Green onion cakes

Summer in Edmonton means festivals, and festivals mean food. There are certain food items that you usually expect to find at Edmonton’s festivals, one of which are green onion cakes. It always baffles me why people insist on standing in long lines for this. I can understand if they’re looking for the puffy kind that you can usually find in restaurants, but more often than not the kind that I see people eating are the flat ones. Don’t they know that they can easily make them at home themselves?

Just a warning – this is not a “how to make green onion cakes from scratch” kind of post. Screw that, I don’t have the time! This is my patent-pending “how to make green onion cakes the quick, cheap and lazy way” recipe.

Green onion cakes

Ingredients
1 package of frozen green onion cakes, can be purchased at any Chinese grocery store
a neutral cooking oil like canola or sunflower oil

my favourite brand of frozen green onion cakes

my favourite brand of frozen green onion cakes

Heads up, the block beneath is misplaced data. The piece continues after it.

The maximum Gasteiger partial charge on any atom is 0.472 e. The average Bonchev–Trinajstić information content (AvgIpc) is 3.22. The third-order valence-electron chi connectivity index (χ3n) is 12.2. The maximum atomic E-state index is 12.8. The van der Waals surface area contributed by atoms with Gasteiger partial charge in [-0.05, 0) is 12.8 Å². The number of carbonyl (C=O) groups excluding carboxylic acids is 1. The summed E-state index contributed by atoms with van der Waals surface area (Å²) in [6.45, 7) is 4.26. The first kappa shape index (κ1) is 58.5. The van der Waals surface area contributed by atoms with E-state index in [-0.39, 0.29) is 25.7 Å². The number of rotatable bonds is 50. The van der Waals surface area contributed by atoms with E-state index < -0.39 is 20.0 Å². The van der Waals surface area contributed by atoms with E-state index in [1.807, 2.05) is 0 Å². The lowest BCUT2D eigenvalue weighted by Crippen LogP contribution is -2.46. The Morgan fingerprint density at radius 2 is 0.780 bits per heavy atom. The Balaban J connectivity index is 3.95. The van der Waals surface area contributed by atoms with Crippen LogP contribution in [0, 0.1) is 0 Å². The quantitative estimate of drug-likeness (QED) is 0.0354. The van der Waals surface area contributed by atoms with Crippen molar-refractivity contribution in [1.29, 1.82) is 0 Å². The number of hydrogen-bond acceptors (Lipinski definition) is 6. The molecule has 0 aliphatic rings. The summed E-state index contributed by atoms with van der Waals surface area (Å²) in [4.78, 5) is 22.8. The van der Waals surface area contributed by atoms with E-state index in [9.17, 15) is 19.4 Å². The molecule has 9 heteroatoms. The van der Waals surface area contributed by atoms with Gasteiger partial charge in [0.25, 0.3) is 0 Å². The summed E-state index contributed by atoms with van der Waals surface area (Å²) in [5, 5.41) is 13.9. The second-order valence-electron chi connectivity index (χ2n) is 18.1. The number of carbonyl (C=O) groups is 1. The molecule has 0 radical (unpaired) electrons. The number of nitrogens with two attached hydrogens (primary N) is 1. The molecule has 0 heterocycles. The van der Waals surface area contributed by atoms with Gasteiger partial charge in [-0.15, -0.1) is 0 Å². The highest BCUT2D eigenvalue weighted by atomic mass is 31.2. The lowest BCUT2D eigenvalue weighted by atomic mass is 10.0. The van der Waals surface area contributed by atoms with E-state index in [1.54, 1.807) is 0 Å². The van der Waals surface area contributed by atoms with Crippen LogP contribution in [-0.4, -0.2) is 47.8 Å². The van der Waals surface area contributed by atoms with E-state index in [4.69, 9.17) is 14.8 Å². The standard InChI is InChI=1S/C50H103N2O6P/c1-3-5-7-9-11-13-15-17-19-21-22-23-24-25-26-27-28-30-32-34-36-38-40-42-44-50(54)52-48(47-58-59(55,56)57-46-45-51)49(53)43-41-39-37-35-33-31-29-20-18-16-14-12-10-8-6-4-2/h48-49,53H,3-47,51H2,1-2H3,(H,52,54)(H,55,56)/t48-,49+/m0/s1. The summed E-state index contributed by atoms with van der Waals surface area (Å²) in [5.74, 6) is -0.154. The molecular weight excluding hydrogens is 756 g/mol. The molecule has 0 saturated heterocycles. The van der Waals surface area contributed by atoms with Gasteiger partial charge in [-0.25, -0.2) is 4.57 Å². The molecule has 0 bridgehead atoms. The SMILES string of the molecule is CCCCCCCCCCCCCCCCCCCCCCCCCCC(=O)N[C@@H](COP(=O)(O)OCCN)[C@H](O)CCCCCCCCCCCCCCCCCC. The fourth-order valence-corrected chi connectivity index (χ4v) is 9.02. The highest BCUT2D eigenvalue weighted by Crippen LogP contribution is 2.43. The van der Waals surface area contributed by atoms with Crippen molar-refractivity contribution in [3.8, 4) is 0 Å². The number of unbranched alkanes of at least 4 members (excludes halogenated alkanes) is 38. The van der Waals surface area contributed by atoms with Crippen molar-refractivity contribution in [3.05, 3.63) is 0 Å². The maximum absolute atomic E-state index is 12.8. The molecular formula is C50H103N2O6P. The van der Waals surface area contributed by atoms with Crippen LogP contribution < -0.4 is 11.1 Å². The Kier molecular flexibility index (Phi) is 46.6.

Directions
Heat a non-stick frying pan somewhere between medium and medium-high. Add oil to the pan. You will need more oil than you think; I usually use a bare minimum of one tablespoon (and sometimes more) per side for each green onion cake. The dough will soak up the oil very quickly so if you don’t add enough oil the cake won’t cook properly and if you add too little the cake will be too oily.

Stick your still frozen green onion cake in the pan. (I don’t recommend defrosting them because the dough will stick together and then you will have one very tall green onion cake blob instead of multiple green onion cakes.)

partially cooked green onion cake

partially cooked green onion cake

The green onion cake will start to change colour from white (frozen), to partially translucent (defrosted), to golden brown (cooked). Flip it once one side has lightly browned. Make sure to check on them as they cook, as they can easily burn. Once both sides are nicely browned, slide them onto a plate and you’re all done!

fully cooked green onion cake

fully cooked green onion cake

Be careful of eating them right out of the pan because they will be piping hot and you will burn your fingers and/or mouth. Eat plain, or serve with your favourite condiment (Sriracha, etc.).

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3 thoughts on “Green onion cakes

  1. Diane says:

    Even lazier is stopping by Baccarat Casino in downtown Edmonton to pick some up. They’re so good (and puffy) there.

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